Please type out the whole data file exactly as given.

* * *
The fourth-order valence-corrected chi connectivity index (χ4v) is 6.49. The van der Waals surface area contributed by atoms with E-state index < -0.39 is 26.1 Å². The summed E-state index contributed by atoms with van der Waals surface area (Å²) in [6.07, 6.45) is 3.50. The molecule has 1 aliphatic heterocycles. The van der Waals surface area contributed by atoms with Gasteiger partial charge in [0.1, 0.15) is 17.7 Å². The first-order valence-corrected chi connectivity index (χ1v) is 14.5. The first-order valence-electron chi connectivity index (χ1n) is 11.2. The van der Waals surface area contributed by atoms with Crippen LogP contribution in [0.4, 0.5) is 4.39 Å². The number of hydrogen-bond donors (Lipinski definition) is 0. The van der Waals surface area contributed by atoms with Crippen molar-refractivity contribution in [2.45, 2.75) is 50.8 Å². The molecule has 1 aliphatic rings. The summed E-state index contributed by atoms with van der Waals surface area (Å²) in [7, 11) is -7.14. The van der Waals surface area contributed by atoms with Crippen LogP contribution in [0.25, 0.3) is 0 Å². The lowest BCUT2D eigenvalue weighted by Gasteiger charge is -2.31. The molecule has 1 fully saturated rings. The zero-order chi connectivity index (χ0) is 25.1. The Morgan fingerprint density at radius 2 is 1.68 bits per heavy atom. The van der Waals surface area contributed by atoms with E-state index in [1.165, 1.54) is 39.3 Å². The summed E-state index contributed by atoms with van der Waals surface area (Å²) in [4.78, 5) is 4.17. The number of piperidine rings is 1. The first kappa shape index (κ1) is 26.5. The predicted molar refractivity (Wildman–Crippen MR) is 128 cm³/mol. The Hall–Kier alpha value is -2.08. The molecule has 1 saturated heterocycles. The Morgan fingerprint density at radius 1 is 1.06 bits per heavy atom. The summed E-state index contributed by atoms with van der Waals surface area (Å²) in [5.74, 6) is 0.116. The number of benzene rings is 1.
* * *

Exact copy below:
The fourth-order valence-corrected chi connectivity index (χ4v) is 6.49. The van der Waals surface area contributed by atoms with E-state index < -0.39 is 26.1 Å². The summed E-state index contributed by atoms with van der Waals surface area (Å²) in [6.07, 6.45) is 3.50. The molecule has 1 aliphatic heterocycles. The van der Waals surface area contributed by atoms with Gasteiger partial charge in [0.1, 0.15) is 17.7 Å². The first-order valence-corrected chi connectivity index (χ1v) is 14.5. The first-order valence-electron chi connectivity index (χ1n) is 11.2. The van der Waals surface area contributed by atoms with Crippen LogP contribution in [0.4, 0.5) is 4.39 Å². The number of hydrogen-bond donors (Lipinski definition) is 0. The van der Waals surface area contributed by atoms with Crippen molar-refractivity contribution in [2.45, 2.75) is 50.8 Å². The molecule has 1 aliphatic rings. The summed E-state index contributed by atoms with van der Waals surface area (Å²) in [7, 11) is -7.14. The van der Waals surface area contributed by atoms with Crippen LogP contribution in [0.25, 0.3) is 0 Å². The lowest BCUT2D eigenvalue weighted by Gasteiger charge is -2.31. The molecule has 1 fully saturated rings. The zero-order chi connectivity index (χ0) is 25.1. The Morgan fingerprint density at radius 2 is 1.68 bits per heavy atom. The van der Waals surface area contributed by atoms with E-state index in [1.165, 1.54) is 39.3 Å². The summed E-state index contributed by atoms with van der Waals surface area (Å²) in [4.78, 5) is 4.17. The number of piperidine rings is 1. The first kappa shape index (κ1) is 26.5. The predicted molar refractivity (Wildman–Crippen MR) is 128 cm³/mol. The Hall–Kier alpha value is -2.08. The molecule has 1 saturated heterocycles. The Morgan fingerprint density at radius 1 is 1.06 bits per heavy atom. The summed E-state index contributed by atoms with van der Waals surface area (Å²) in [5.74, 6) is 0.116. The number of benzene rings is 1.